In the limit of δ-function barriers and wells, the expressions for the dispersion relation are strongly simplified by setting μ = 0 in all regions. For a single δ-function barrier, the bound state is given by 2.14which is a straight line with a reduced group velocity vy; the result is shown in figure 2d by the dark grey curve. Comparing with the single-barrier case, we notice that owing to the periodicity in P, the δ-function barrier can act as a barrier or as a well depending on the value of P.
For two δ-function barriers, there are two important cases: the parallel and the anti-parallel case. For parallel barriers one finds an implicit equation for the energy 2.15where λ′ = |λ0|, while for anti-parallel barriers one obtains 2.16For two (anti-)parallel δ-function barriers we have, for each fixed ky and P, two energy values ±ε, and therefore two bound states. In both cases, for P = nπ, the spectrum is simplified to the one in the absence of any potential ε = ±|ky|. In figure 2d, the bound states for double (anti-)parallel δ-function barriers are shown, as a function of kyL, by the dashed (dashed-dotted) curves. For anti-parallel barriers, we see that there is a symmetry around E = 0, which is absent when the barriers are parallel.
Now, we consider a square-barrier SL with the corresponding one-dimensional periodic potential given by 2.17with Θ(x) the step function. The corresponding wave function is a Bloch function and satisfies the periodicity condition , with kx now the Bloch phase. Using this relation together with the transfer matrix for a single unit, , leads to the condition 2.18This gives the transcendental equation 2.19from which we obtain the energy spectrum of the system. In equation (2.19), we used the following notation:
Numerical results for the dispersion relation E(ky) are shown in figure 4d. We see the appearance of bands (grey areas) which for large ky values collapse into the bound states (where the grey and dark grey curves meet) while the charge carriers move freely along the y direction.
(c) Collimation and extra Dirac points
As shown by various studies, carriers in graphene SLs exhibit several interesting peculiarities that result from the particular electronic SL band structure. In a one-dimensional SL, it was found that the spectrum can be altered anisotropically (Park et al. 2008a; Bliokh et al. 2009). Moreover, this anisotropy can be made very large such that for a broad region in k space, the spectrum is dispersionless in one direction, and thus electrons are collimated along the other direction (Park et al. 2009a). Even more intriguing was the ability to split off extra Dirac points (Ho et al. 2009) with accompanying zero modes (Brey & Fertig 2009), which move away from the K point along the ky direction with increasing potential strength. Here, we will describe these phenomena for an SL of square potential barriers.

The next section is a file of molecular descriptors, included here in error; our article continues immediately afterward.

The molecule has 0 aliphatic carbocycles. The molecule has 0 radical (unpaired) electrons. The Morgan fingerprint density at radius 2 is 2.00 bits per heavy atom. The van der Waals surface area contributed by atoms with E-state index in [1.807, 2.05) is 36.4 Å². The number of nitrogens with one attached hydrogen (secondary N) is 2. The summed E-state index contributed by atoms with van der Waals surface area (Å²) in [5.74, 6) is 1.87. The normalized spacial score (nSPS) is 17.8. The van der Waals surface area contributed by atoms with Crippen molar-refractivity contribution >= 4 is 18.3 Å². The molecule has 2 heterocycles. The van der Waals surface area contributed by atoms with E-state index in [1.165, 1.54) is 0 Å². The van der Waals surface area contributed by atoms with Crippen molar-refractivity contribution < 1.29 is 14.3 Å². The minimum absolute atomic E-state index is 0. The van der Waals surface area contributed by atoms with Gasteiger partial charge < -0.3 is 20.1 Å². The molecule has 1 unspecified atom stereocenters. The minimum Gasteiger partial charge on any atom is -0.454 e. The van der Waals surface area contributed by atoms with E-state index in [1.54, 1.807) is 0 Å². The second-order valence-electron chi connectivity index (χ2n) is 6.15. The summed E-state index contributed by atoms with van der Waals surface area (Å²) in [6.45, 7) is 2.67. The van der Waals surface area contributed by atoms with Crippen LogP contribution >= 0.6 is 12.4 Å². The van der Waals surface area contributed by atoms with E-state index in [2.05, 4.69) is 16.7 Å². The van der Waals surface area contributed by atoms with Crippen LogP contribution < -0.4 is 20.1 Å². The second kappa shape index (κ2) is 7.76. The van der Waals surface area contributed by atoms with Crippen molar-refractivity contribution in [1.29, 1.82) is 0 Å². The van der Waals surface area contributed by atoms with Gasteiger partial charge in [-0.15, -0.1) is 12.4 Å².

We start by describing the collimation as done by Park et al. (2009a); subsequently, we will find the conditions on the parameters of the SL for which a collimation appears. It turns out that they are the same as those needed to create a pair of extra Dirac points.
Following Park et al. (2009a), we find that the condition for collimation to occur is , where the function embodies the influence of the potential, s = sign(ε) and . For a symmetric rectangular lattice, this corresponds to u/4 = nπ. The spectrum for the lowest energy bands is then given by (Park et al. 2008b) 2.20with fl being the coefficients of the Fourier expansion . The coefficients fl depend on the potential profile V (x), with |fl| < 1. For a symmetric SL of square barriers, we have . The inequality |fl| < 1 implies a group velocity in the y direction vy < vF, which can be seen from equation (2.20).
In figure 5b,d we show the dispersion relation E versus kx for u = 0,4π at constant ky. As can be seen, when an SL is present in most of the Brillouin zone, the spectrum, partially shown in figure 5c, is nearly independent of ky. That is, we have collimation of an electron beam along the SL axis. The condition shows that altering the period of the SL or the potential height of the barriers is sufficient to produce collimation. This makes an SL a versatile tool for tuning the spectrum. Comparing with figure 5a,b, we see that the cone-shaped spectrum for u = 0 is transformed into a wedge-shaped spectrum (Park et al. 2009a).